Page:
Literacy & Numeracy Home › Learn & Play › Curriculum › Literacy & Numeracy

The team at Grace Primary place strong focus on developing solid literacy and numeracy skills in students.


At Grace Primary, we believe students become literate as they develop the skills and knowledge to interpret and use language confidently for learning and for participating effectively in society. Students have opportunities for listening to, reading, viewing, speaking, writing and creating oral, print, visual and digital texts.
Teachers take account of the range of their students’ current levels of learning, strengths, goals and interests and make adjustments where necessary. Specific time is allocated to the teaching of literacy on a daily basis, with a cohesive program of spelling, reading and writing across all year levels. These programs allow for the grouping of children to learn at the pace that is best suited to them.
Teachers utilise best practice approaches involving modelling, sharing, guiding and independent work to provide learning experiences based on student data and needs. To create literate students we consider life-long learning approaches.
We develop a common language of instruction across all year levels based on ‘BIG’ ideas such as:
1. What do GOOD readers do?
  • Predict
  • Question
  • Visualise
  • Summarise
  • Interpret
  • Infer.
2. What do GOOD spellers do?
  • Think about words
  • Are inquisitive about words
  • Read widely
  • Seek out sources
  • Use meaning
  • Sound words out/chunk words.
3. What do GOOD writers do?
  • Use voice in their writing.
  • Plan, Draft, Revise, Edit, Publish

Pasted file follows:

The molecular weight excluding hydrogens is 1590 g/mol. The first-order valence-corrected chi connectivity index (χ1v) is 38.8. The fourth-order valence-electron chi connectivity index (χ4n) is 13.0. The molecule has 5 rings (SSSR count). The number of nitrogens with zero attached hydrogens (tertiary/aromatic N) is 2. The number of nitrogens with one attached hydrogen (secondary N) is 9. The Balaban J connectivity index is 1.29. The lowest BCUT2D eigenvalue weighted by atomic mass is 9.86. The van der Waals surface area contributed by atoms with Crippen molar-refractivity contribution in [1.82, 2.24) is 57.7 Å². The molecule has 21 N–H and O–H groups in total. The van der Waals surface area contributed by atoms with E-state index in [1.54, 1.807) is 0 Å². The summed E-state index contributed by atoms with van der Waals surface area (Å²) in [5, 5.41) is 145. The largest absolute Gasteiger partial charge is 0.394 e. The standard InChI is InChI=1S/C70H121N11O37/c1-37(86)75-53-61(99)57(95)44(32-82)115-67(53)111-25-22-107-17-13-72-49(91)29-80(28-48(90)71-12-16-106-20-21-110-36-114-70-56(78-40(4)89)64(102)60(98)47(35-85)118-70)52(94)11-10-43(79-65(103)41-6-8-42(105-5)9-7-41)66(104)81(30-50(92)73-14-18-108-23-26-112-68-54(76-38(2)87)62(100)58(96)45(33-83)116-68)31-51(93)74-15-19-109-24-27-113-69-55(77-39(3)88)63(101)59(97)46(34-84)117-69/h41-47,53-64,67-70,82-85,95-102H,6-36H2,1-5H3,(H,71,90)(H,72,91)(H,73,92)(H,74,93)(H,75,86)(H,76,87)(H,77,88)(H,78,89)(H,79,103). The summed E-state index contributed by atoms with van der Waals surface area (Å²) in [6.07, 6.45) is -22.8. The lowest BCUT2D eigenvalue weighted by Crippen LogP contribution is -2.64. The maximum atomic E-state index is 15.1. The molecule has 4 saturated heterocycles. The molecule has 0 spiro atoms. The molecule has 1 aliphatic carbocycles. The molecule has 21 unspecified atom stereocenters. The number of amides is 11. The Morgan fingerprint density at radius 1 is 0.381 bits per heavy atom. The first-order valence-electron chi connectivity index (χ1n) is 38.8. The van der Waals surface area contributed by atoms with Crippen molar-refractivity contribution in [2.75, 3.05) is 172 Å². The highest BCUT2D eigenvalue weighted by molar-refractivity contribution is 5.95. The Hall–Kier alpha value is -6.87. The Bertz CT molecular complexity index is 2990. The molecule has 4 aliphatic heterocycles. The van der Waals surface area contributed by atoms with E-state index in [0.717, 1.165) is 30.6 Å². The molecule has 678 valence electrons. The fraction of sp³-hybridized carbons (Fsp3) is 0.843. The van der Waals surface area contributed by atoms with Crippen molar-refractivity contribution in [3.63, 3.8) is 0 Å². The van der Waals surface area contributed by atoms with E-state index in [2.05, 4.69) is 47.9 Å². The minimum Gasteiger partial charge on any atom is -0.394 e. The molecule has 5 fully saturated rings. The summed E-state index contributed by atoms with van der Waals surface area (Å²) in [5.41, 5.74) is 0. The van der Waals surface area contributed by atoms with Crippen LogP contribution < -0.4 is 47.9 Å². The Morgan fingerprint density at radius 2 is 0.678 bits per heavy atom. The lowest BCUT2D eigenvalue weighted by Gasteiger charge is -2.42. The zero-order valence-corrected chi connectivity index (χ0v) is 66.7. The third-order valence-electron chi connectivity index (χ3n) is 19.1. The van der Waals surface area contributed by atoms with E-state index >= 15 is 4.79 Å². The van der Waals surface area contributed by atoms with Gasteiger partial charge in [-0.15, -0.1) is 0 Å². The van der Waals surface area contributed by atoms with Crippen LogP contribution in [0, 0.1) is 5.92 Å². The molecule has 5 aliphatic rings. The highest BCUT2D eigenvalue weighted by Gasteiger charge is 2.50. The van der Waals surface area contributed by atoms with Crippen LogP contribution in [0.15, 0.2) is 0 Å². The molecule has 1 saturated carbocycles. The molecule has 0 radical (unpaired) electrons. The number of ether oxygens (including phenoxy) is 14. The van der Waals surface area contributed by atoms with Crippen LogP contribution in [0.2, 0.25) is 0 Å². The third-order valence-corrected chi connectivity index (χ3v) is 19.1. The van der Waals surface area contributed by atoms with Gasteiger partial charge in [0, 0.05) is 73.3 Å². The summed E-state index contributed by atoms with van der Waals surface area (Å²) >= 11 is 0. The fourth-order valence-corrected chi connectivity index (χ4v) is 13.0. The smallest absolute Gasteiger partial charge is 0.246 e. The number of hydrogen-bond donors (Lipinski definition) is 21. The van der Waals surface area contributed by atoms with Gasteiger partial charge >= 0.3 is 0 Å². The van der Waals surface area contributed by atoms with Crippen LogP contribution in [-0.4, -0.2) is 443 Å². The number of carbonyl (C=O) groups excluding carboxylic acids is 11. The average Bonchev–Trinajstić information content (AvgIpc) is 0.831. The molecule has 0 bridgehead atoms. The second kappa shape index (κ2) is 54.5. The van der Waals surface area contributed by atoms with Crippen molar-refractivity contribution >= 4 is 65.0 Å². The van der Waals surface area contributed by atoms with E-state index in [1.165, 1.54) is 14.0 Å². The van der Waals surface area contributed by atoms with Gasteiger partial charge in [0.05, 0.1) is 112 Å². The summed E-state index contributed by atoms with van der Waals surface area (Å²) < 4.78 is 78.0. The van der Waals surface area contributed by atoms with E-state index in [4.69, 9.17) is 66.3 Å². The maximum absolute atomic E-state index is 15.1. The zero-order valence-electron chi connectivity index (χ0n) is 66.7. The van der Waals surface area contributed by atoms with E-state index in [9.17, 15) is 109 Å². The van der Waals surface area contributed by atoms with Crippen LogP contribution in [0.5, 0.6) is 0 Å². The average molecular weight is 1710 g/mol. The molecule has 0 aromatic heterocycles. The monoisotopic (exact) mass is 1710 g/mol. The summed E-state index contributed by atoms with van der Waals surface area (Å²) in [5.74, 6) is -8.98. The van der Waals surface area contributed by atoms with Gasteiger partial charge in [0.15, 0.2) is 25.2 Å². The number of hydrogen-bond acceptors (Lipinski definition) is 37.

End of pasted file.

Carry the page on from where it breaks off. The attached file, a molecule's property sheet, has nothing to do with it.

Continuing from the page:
• Organise their writing
  • Make good word choices
  • Have fluent sentence structure.


Numeracy involves students recognising and understanding the role of mathematics in the world and having the interest and capacities to use mathematical knowledge and skills for real life applications.

These are the guiding principles of Numeracy education at Grace Primary are:
  • mathematics that people use in context is better understood than mathematics taught in isolation
  • knowledge is not automatically transferable from mathematics to other contexts, students need guiding and exploration using hands-on and real-world examples.
  • numeracy requires lots of strategic knowledge and problem solving as well as mathematical skills
  • in numeracy there may be more than one suitable way of approaching a problem.
  • numeracy moments often arise in unexpected situations - we try to keep our eyes open for these opportunities.
Emphasis is on connecting mathematical knowledge, building key number concepts, having a shared language for Mathematics across the school and using a range of important hands-on materials and assistive technology to help students consolidate abstract concepts.
Teachers encourage students to become Good Mathematicians by providing opportunity to work on solving problems, play games and work on puzzles, ask questions and explore ideas and practice their skills.